Themes and Meanings

(Literary Essentials: African American Literature)

Sweet Whispers, Brother Rush is a novel about family—about its complex evolution, about the relationship between its past and its present, and about the identity that one person can gain through that multilayered history.

Tree Pratt is already older than her years when the novel opens, for she is almost totally responsible for her brother in her mother’s absence. She still has a lot of growing to do, however, and she does much of it in the short course of this novel. Brother Rush gives her the family history she never had, and through her trips with him Tree learns about her mother’s early life. In the midst of the crisis over Dab, though, Tree is not able to process everything that is happening to her, and she lashes out in a typically childish way, getting angry at Muh Vy and threatening to run away. Through the intervention of Rush, Muh Vy, Miss Pricherd, and Silversmith, Tree is able to work her way out of this emotionally difficult place and to feel better about her emergent family. Readers should feel good about Tree’s future as well, for she has navigated the shoals of adolescence and seems headed for a happier adulthood with a real identity and real strengths.

This is also a novel about family and family relationships. Few young adult novels have such realism or depth about family life and history. Readers witness the pain of Tree’s aloneness but also experience the joy of the new family beginning together at the end. Muh Vy’s love for her children is apparent, but so too is the abuse she was driven to as a younger woman. Likewise, Tree’s devotion to her brother is admirable, but she is also capable of selfishness, even in the moments of Dab’s sickness and death. The novel, in short, gives readers family life with all its warts, but not a few of its wonders. Here is a family unique in young adult fiction: single-parent, with a dramatic history, and with a future. The intensity of the relationships—the love between Tree and...

(The entire section is 810 words.)

Sweet Whispers, Brother Rush Themes and Meanings

(Masterpieces of American Fiction)

Sweet Whispers, Brother Rush is a story about growing up. Although Tree’s situation is unusual, her uncertainties are not. Like all girls of her age, she is troubled about relationships with parents, with siblings, and with the opposite sex. In her parents’ absence, she yearns to be part of a real family; when her mother is revealed as less than perfect, however, Tree distances herself and rejects Muh Vy’s love. Similarly, while she has always made allowances for her brother, Tree is not happy about his sexual promiscuity, which seems no different from the behavior of the boys on the street corner, whose catcalls somehow make her ashamed of her own gender.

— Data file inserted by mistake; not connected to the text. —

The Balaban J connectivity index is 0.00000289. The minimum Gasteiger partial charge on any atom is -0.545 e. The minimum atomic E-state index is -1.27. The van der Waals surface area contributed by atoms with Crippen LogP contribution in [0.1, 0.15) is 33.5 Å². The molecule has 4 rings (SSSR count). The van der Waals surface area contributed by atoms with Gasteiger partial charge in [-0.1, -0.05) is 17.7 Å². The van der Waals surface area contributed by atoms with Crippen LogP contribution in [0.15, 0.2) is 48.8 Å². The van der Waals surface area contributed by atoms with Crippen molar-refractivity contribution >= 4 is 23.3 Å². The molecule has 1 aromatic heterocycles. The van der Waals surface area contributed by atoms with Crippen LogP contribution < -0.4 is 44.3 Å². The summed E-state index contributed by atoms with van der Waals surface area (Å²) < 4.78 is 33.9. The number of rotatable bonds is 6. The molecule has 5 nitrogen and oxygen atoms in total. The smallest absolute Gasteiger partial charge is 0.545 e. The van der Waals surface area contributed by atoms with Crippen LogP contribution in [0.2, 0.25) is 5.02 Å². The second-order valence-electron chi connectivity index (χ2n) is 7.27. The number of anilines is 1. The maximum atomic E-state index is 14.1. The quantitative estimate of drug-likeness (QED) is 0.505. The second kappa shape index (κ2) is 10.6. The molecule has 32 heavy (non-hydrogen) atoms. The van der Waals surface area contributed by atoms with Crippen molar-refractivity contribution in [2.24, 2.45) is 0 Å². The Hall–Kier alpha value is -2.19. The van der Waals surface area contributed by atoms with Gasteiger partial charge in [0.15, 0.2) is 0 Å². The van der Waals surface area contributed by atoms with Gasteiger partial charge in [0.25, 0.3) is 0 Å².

What makes this story so different from most young adult novels is that instead of rebelling against the standards she has been taught, the protagonist clings to them too rigidly. In the process of growing up, Tree must learn to temper two good qualities she possesses, her capacity for devoted love and her strong sense of resonsibility, with compassion for those who are deficient in those virtues. It is easy to idealize an absent mother; it is more difficult to forgive one who is present, admitting what seem like unforgivable faults. Fortunately, Tree already has some experience in accepting imperfection; what she must learn is to extend the tolerance she displays in her relationship with Dabney to others, like her mother, who are not so obviously flawed.

Finally, Sweet Whispers, Brother Rush emphasizes the importance of dealing honestly with the past. After Muh Vy’s rejection and mistreatment of Dabney is revealed, it is obvious to the reader, though perhaps not yet to Tree, that Muh Vy’s feelings of guilt are the reason she sees her children so infrequently, just as her habit of denial is the reason she has suppressed her memories of her brothers’ deaths. It is interesting that the past, in the person of Brother Rush, chooses to approach Tree, rather than Muh Vy herself. One might say that, after all, this is a young adult novel, with a young adult protagonist. Yet it is more significant that by having Viola redeemed through her daughter, Virginia Hamilton has expanded the theme of responsibility. It is not just the obviously afflicted who merit concern, she suggests; everyone in a society or in a family has an obligation to everyone else.